Aer Lingus' contract required it to run about 300 round-trip flights in its first year, producing an annual revenue target of approximately $40 million.

While a $4.5 million payment means Aer Lingus missed that target by at least 10 percent, the exact extent of the gap is unknown. Neither DECD nor Aer Lingus would say how much revenue the flights brought in during the first year.

Aer Lingus Chief Commercial Officer Keith Butler (who has since left the company) told HBJ in 2016 that the the airline hoped to fill 105,000 seats in its first 12 months. Bradley data shows that it filled about 77,000.

Dillon: Get used to incentives

The Connecticut Airport Authority has sought to leverage Aer Lingus' Dublin service as a way to attract other flights for which it says there is demand.

International flights have a positive impact on Connecticut's economy, and Aer Lingus' service has caused other airlines to kick the tires, said Dillon, the CAA chief.

CAA is pursuing nonstop service to the European hubs of London, Paris and Frankfurt. On the domestic side, it wants to attract more frequent service to Los Angeles and San Francisco and new nonstop service to Seattle.

But even strong demand indicators and a great pitch are often not enough to convince airlines to launch or expand service out of Bradley, Dillon said. Desirable routes are highly sought after, and airports and economic development agencies in other states are increasingly willing to make counter offers. In that environment, airlines can afford to shop around, Dillon said.

Dillon said in written testimony this month to the state Commission on Fiscal Stability and Economic Growth that for international and domestic flights alike, many airlines are looking for minimum revenue guarantees, akin to the Aer Lingus deal, in addition to marketing incentives and fee waivers.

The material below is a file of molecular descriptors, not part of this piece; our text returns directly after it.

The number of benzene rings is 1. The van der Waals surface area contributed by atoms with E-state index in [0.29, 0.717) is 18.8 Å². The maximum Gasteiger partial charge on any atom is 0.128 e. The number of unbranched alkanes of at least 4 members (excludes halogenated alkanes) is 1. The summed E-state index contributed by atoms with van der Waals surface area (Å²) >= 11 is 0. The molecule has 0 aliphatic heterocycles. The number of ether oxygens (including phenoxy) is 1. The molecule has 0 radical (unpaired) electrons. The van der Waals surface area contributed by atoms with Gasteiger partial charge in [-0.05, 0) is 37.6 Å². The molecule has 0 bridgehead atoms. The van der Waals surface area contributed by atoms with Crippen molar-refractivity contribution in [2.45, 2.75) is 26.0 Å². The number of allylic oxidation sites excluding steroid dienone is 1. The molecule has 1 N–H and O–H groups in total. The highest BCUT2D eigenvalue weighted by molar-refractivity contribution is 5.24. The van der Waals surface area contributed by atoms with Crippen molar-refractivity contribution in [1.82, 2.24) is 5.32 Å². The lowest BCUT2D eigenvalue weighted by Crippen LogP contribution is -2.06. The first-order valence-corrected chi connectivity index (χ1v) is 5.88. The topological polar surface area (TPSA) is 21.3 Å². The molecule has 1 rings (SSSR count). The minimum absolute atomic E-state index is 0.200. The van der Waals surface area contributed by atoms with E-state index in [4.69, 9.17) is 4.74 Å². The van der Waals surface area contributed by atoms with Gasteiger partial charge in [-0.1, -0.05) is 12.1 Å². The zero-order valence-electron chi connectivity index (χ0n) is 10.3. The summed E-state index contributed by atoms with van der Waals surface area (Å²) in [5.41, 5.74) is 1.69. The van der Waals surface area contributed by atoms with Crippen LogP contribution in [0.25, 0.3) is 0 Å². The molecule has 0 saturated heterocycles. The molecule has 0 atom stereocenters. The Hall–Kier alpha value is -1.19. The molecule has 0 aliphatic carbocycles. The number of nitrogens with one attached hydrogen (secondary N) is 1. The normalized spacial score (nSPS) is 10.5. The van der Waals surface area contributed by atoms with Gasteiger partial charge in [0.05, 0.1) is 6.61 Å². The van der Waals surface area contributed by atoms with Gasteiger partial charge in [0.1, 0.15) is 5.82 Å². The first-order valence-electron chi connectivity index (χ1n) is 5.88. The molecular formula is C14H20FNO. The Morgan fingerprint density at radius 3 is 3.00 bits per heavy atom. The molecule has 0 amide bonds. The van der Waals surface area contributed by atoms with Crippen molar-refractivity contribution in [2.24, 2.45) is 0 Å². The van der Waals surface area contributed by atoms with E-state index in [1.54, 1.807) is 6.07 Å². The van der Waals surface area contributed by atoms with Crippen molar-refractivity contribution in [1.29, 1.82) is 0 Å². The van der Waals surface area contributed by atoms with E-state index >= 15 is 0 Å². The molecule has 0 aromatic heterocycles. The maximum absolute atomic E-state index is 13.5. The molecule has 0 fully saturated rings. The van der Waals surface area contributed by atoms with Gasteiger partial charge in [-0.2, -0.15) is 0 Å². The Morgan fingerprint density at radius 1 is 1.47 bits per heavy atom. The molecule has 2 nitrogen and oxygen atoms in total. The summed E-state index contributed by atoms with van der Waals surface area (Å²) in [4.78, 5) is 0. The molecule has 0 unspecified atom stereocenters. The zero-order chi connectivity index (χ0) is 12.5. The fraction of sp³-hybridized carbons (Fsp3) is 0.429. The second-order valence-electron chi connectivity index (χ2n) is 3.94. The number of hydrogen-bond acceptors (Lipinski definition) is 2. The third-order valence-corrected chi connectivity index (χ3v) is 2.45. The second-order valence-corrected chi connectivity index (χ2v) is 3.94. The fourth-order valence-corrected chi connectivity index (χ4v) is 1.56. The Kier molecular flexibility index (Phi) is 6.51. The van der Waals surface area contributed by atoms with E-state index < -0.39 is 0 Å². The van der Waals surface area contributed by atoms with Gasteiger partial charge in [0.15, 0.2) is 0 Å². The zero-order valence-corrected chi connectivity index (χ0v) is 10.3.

“Unfortunately, the competitive nature of the industry has created expectations for airports to offer incentive assistance when pursuing new services,” Dillon wrote to the CEO-led commission, which is expected to make recommendations to the legislature soon on how to make the state more economically competitive. “It has become readily apparent that all of these services may require new revenue-guarantee arrangements.”

Dillon wants the legislature to do what a handful of states have done, including Rhode Island in 2016: establish a “route development fund“ to help draw new routes to Bradley.

The legislature could seed the fund or provide initial appropriations, while businesses could also donate money.

Bradley has intensified its outreach efforts to businesses in recent years, but Dillon says a fund is needed to combat Bradley's tough competition from Logan International Airport in Boston and John F. Kennedy International Airport in New York.

Though Bradley is closer for many, and offers cheaper parking, corporate travelers often choose to fly out of New York or Boston airports because of differences in fares, flight times or other reasons, he said.

“We understand that our fares may not always be the absolute cheapest in the region. We understand that sometimes we offer a red-eye rather than a more desirable flight time,” Dillon wrote. “But, if you choose another airport instead, we will never be able to demonstrate to the airlines that our market is strong and that our airport is ready for the services that you seek.”

Asked about Dillon's recommendation, DECD's Smith was hesitant.

“I see Kevin's point, but I don't know if we want to get into a bidding war in airline service as we have in other ways in economic development,” Smith said.

She said Bradley has managed to attract new service without revenue subsidies, including United's seasonal service to San Francisco and Spirit's seasonal service to the Gulf Coast. It also landed Norwegian Air service to Scotland, but that route will end in March, blamed on high air taxes charged by the Scottish government.

“I don't think it's necessary all the time and I don't think they expect it all the time,” Smith said.

She said she would prefer assessing such deals on a limited, strategic basis.

Dillon said not every flight will need a subsidy and that market forces and demand will drive the decisions.

“The reality is, no flight is going to survive solely on a revenue guarantee,” he said.